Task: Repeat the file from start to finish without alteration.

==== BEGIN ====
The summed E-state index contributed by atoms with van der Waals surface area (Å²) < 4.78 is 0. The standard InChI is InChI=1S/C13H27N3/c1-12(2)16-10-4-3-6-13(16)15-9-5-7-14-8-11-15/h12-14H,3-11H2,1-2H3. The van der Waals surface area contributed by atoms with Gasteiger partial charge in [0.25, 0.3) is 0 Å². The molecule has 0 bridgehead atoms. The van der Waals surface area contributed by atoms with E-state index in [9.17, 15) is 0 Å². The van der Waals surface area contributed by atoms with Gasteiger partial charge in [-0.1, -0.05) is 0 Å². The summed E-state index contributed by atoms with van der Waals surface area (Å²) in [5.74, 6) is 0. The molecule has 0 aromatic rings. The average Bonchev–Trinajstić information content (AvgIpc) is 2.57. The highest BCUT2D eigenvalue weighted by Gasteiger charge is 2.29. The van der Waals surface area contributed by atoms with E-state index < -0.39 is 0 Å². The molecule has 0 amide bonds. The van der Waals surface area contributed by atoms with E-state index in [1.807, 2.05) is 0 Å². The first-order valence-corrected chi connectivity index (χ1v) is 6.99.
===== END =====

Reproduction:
The summed E-state index contributed by atoms with van der Waals surface area (Å²) < 4.78 is 0. The standard InChI is InChI=1S/C13H27N3/c1-12(2)16-10-4-3-6-13(16)15-9-5-7-14-8-11-15/h12-14H,3-11H2,1-2H3. The van der Waals surface area contributed by atoms with Gasteiger partial charge in [0.25, 0.3) is 0 Å². The molecule has 0 bridgehead atoms. The van der Waals surface area contributed by atoms with E-state index in [9.17, 15) is 0 Å². The van der Waals surface area contributed by atoms with Gasteiger partial charge in [-0.1, -0.05) is 0 Å². The summed E-state index contributed by atoms with van der Waals surface area (Å²) in [5.74, 6) is 0. The molecule has 0 aromatic rings. The average Bonchev–Trinajstić information content (AvgIpc) is 2.57. The highest BCUT2D eigenvalue weighted by Gasteiger charge is 2.29. The van der Waals surface area contributed by atoms with E-state index < -0.39 is 0 Å². The molecule has 0 amide bonds. The van der Waals surface area contributed by atoms with E-state index in [1.807, 2.05) is 0 Å². The first-order valence-corrected chi connectivity index (χ1v) is 6.99.